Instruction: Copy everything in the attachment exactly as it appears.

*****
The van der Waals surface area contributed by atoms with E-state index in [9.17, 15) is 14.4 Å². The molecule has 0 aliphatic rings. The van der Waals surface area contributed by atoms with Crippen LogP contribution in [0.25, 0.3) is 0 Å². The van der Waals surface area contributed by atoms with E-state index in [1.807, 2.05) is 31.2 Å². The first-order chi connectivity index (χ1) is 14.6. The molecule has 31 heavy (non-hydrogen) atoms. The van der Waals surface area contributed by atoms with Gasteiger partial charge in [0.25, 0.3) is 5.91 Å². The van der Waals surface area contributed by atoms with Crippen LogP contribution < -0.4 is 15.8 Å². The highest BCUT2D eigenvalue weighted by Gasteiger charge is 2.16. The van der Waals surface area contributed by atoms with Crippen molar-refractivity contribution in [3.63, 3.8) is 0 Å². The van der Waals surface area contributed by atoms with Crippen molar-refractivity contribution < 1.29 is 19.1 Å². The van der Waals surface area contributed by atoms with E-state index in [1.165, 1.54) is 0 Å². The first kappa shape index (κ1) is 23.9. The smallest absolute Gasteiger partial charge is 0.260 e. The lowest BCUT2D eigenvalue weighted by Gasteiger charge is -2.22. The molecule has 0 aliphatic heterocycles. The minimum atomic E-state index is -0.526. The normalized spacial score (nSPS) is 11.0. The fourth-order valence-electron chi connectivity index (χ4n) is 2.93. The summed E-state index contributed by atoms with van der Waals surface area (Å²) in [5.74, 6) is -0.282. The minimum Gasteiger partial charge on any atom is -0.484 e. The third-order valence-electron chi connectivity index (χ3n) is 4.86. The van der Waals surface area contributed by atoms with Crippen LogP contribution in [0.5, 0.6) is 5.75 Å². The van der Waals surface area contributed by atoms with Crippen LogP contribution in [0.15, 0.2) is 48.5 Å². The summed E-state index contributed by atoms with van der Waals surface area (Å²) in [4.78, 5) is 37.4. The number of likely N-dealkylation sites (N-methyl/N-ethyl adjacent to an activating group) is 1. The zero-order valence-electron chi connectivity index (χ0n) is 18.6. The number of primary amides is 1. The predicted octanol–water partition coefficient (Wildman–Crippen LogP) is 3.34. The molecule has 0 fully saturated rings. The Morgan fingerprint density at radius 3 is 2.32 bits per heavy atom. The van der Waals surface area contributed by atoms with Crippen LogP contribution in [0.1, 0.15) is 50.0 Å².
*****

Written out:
The van der Waals surface area contributed by atoms with E-state index in [9.17, 15) is 14.4 Å². The molecule has 0 aliphatic rings. The van der Waals surface area contributed by atoms with Crippen LogP contribution in [0.25, 0.3) is 0 Å². The van der Waals surface area contributed by atoms with E-state index in [1.807, 2.05) is 31.2 Å². The first-order chi connectivity index (χ1) is 14.6. The molecule has 31 heavy (non-hydrogen) atoms. The van der Waals surface area contributed by atoms with Gasteiger partial charge in [0.25, 0.3) is 5.91 Å². The van der Waals surface area contributed by atoms with Crippen LogP contribution < -0.4 is 15.8 Å². The highest BCUT2D eigenvalue weighted by Gasteiger charge is 2.16. The van der Waals surface area contributed by atoms with Crippen molar-refractivity contribution in [3.63, 3.8) is 0 Å². The van der Waals surface area contributed by atoms with Crippen molar-refractivity contribution < 1.29 is 19.1 Å². The van der Waals surface area contributed by atoms with E-state index in [1.165, 1.54) is 0 Å². The first kappa shape index (κ1) is 23.9. The smallest absolute Gasteiger partial charge is 0.260 e. The lowest BCUT2D eigenvalue weighted by Gasteiger charge is -2.22. The molecule has 0 aliphatic heterocycles. The minimum atomic E-state index is -0.526. The normalized spacial score (nSPS) is 11.0. The fourth-order valence-electron chi connectivity index (χ4n) is 2.93. The summed E-state index contributed by atoms with van der Waals surface area (Å²) in [5.74, 6) is -0.282. The minimum Gasteiger partial charge on any atom is -0.484 e. The third-order valence-electron chi connectivity index (χ3n) is 4.86. The van der Waals surface area contributed by atoms with Crippen LogP contribution in [0.5, 0.6) is 5.75 Å². The van der Waals surface area contributed by atoms with Crippen LogP contribution in [0.15, 0.2) is 48.5 Å². The summed E-state index contributed by atoms with van der Waals surface area (Å²) in [4.78, 5) is 37.4. The number of likely N-dealkylation sites (N-methyl/N-ethyl adjacent to an activating group) is 1. The zero-order valence-electron chi connectivity index (χ0n) is 18.6. The number of primary amides is 1. The predicted octanol–water partition coefficient (Wildman–Crippen LogP) is 3.34. The molecule has 0 fully saturated rings. The Morgan fingerprint density at radius 3 is 2.32 bits per heavy atom. The van der Waals surface area contributed by atoms with Crippen LogP contribution in [0.1, 0.15) is 50.0 Å².